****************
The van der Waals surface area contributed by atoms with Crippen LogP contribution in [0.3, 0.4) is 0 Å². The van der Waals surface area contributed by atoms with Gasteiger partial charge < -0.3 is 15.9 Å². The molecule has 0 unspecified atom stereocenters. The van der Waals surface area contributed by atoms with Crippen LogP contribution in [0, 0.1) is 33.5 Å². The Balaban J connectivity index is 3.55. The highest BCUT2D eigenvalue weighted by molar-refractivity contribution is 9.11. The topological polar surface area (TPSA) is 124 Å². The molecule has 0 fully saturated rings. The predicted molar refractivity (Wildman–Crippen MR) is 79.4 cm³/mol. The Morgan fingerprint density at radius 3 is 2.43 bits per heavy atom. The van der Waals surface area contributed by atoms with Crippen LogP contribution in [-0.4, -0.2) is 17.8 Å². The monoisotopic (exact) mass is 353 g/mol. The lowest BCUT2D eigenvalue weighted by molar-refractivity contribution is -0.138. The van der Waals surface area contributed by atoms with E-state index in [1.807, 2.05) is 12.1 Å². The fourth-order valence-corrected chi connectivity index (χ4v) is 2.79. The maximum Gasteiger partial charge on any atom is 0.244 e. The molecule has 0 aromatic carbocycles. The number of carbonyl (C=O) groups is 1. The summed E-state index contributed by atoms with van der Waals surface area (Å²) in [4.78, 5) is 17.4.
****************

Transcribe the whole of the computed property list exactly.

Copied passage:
The van der Waals surface area contributed by atoms with Crippen LogP contribution in [0.3, 0.4) is 0 Å². The van der Waals surface area contributed by atoms with Gasteiger partial charge < -0.3 is 15.9 Å². The molecule has 0 unspecified atom stereocenters. The van der Waals surface area contributed by atoms with Crippen LogP contribution in [0, 0.1) is 33.5 Å². The Balaban J connectivity index is 3.55. The highest BCUT2D eigenvalue weighted by molar-refractivity contribution is 9.11. The topological polar surface area (TPSA) is 124 Å². The molecule has 0 fully saturated rings. The predicted molar refractivity (Wildman–Crippen MR) is 79.4 cm³/mol. The Morgan fingerprint density at radius 3 is 2.43 bits per heavy atom. The van der Waals surface area contributed by atoms with Crippen LogP contribution in [-0.4, -0.2) is 17.8 Å². The monoisotopic (exact) mass is 353 g/mol. The lowest BCUT2D eigenvalue weighted by molar-refractivity contribution is -0.138. The van der Waals surface area contributed by atoms with E-state index in [1.807, 2.05) is 12.1 Å². The fourth-order valence-corrected chi connectivity index (χ4v) is 2.79. The maximum Gasteiger partial charge on any atom is 0.244 e. The molecule has 0 aromatic carbocycles. The number of carbonyl (C=O) groups is 1. The summed E-state index contributed by atoms with van der Waals surface area (Å²) in [4.78, 5) is 17.4.